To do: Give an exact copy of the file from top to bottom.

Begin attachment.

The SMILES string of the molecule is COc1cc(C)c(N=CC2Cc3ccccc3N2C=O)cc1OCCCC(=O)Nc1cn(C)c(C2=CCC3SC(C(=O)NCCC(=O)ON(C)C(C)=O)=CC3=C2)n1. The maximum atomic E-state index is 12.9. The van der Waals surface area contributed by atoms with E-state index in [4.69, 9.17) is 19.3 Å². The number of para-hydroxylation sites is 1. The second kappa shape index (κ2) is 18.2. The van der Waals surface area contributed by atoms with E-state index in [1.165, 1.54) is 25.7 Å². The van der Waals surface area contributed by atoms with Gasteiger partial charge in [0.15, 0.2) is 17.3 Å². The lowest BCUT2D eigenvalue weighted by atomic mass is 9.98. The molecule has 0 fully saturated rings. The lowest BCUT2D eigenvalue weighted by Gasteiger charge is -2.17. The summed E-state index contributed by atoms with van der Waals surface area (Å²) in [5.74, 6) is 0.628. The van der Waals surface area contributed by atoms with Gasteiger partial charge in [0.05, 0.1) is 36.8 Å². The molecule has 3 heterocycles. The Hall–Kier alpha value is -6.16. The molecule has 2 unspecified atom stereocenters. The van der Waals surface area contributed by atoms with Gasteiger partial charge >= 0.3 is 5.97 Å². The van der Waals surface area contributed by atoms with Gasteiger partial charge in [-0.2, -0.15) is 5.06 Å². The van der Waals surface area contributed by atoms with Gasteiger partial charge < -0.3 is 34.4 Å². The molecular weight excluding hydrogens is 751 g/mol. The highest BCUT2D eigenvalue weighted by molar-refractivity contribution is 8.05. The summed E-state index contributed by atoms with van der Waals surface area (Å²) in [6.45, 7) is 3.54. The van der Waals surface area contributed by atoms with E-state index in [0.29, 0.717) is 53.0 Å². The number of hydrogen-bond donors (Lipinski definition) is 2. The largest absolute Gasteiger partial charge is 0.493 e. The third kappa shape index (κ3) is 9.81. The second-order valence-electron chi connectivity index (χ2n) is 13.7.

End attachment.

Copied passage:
The SMILES string of the molecule is COc1cc(C)c(N=CC2Cc3ccccc3N2C=O)cc1OCCCC(=O)Nc1cn(C)c(C2=CCC3SC(C(=O)NCCC(=O)ON(C)C(C)=O)=CC3=C2)n1. The maximum atomic E-state index is 12.9. The van der Waals surface area contributed by atoms with E-state index in [4.69, 9.17) is 19.3 Å². The number of para-hydroxylation sites is 1. The second kappa shape index (κ2) is 18.2. The van der Waals surface area contributed by atoms with E-state index in [1.165, 1.54) is 25.7 Å². The van der Waals surface area contributed by atoms with Gasteiger partial charge in [0.15, 0.2) is 17.3 Å². The lowest BCUT2D eigenvalue weighted by atomic mass is 9.98. The molecule has 0 fully saturated rings. The lowest BCUT2D eigenvalue weighted by Gasteiger charge is -2.17. The summed E-state index contributed by atoms with van der Waals surface area (Å²) in [5.74, 6) is 0.628. The van der Waals surface area contributed by atoms with Gasteiger partial charge in [0.05, 0.1) is 36.8 Å². The molecule has 3 heterocycles. The Hall–Kier alpha value is -6.16. The molecule has 2 unspecified atom stereocenters. The van der Waals surface area contributed by atoms with Gasteiger partial charge >= 0.3 is 5.97 Å². The van der Waals surface area contributed by atoms with Gasteiger partial charge in [-0.2, -0.15) is 5.06 Å². The van der Waals surface area contributed by atoms with Gasteiger partial charge < -0.3 is 34.4 Å². The molecular weight excluding hydrogens is 751 g/mol. The highest BCUT2D eigenvalue weighted by molar-refractivity contribution is 8.05. The summed E-state index contributed by atoms with van der Waals surface area (Å²) in [6.45, 7) is 3.54. The van der Waals surface area contributed by atoms with E-state index in [0.29, 0.717) is 53.0 Å². The number of hydrogen-bond donors (Lipinski definition) is 2. The largest absolute Gasteiger partial charge is 0.493 e. The third kappa shape index (κ3) is 9.81. The second-order valence-electron chi connectivity index (χ2n) is 13.7.